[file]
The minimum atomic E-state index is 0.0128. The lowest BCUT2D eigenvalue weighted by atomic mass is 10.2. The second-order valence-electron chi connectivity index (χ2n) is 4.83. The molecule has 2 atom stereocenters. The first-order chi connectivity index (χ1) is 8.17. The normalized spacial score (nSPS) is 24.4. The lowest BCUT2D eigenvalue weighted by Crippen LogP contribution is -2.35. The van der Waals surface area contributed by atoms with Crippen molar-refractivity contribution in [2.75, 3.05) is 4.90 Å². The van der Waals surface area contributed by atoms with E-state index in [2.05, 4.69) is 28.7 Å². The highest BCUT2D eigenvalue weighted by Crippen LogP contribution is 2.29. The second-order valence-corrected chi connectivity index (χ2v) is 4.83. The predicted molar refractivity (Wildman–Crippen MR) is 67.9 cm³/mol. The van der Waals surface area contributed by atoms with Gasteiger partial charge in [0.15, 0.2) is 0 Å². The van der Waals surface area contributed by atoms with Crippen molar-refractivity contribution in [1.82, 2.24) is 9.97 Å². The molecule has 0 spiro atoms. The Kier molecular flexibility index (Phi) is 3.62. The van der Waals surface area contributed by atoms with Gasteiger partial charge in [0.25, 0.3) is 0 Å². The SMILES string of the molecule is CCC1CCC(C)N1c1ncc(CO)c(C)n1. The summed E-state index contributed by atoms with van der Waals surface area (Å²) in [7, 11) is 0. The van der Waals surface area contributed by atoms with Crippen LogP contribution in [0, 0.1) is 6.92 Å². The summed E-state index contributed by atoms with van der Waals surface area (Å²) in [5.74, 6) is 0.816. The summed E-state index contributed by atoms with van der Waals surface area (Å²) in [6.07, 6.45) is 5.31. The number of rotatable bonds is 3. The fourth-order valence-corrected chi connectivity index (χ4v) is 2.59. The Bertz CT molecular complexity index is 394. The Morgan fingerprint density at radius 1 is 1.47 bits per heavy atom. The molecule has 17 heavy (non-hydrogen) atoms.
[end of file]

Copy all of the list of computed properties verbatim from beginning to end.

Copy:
The minimum atomic E-state index is 0.0128. The lowest BCUT2D eigenvalue weighted by atomic mass is 10.2. The second-order valence-electron chi connectivity index (χ2n) is 4.83. The molecule has 2 atom stereocenters. The first-order chi connectivity index (χ1) is 8.17. The normalized spacial score (nSPS) is 24.4. The lowest BCUT2D eigenvalue weighted by Crippen LogP contribution is -2.35. The van der Waals surface area contributed by atoms with Crippen molar-refractivity contribution in [2.75, 3.05) is 4.90 Å². The van der Waals surface area contributed by atoms with E-state index in [2.05, 4.69) is 28.7 Å². The highest BCUT2D eigenvalue weighted by Crippen LogP contribution is 2.29. The second-order valence-corrected chi connectivity index (χ2v) is 4.83. The predicted molar refractivity (Wildman–Crippen MR) is 67.9 cm³/mol. The van der Waals surface area contributed by atoms with Gasteiger partial charge in [0.15, 0.2) is 0 Å². The van der Waals surface area contributed by atoms with Crippen molar-refractivity contribution in [1.82, 2.24) is 9.97 Å². The molecule has 0 spiro atoms. The Kier molecular flexibility index (Phi) is 3.62. The van der Waals surface area contributed by atoms with Gasteiger partial charge in [0.25, 0.3) is 0 Å². The SMILES string of the molecule is CCC1CCC(C)N1c1ncc(CO)c(C)n1. The summed E-state index contributed by atoms with van der Waals surface area (Å²) in [7, 11) is 0. The van der Waals surface area contributed by atoms with Crippen LogP contribution in [0, 0.1) is 6.92 Å². The summed E-state index contributed by atoms with van der Waals surface area (Å²) in [5.74, 6) is 0.816. The summed E-state index contributed by atoms with van der Waals surface area (Å²) in [6.07, 6.45) is 5.31. The number of rotatable bonds is 3. The fourth-order valence-corrected chi connectivity index (χ4v) is 2.59. The Bertz CT molecular complexity index is 394. The Morgan fingerprint density at radius 1 is 1.47 bits per heavy atom. The molecule has 17 heavy (non-hydrogen) atoms.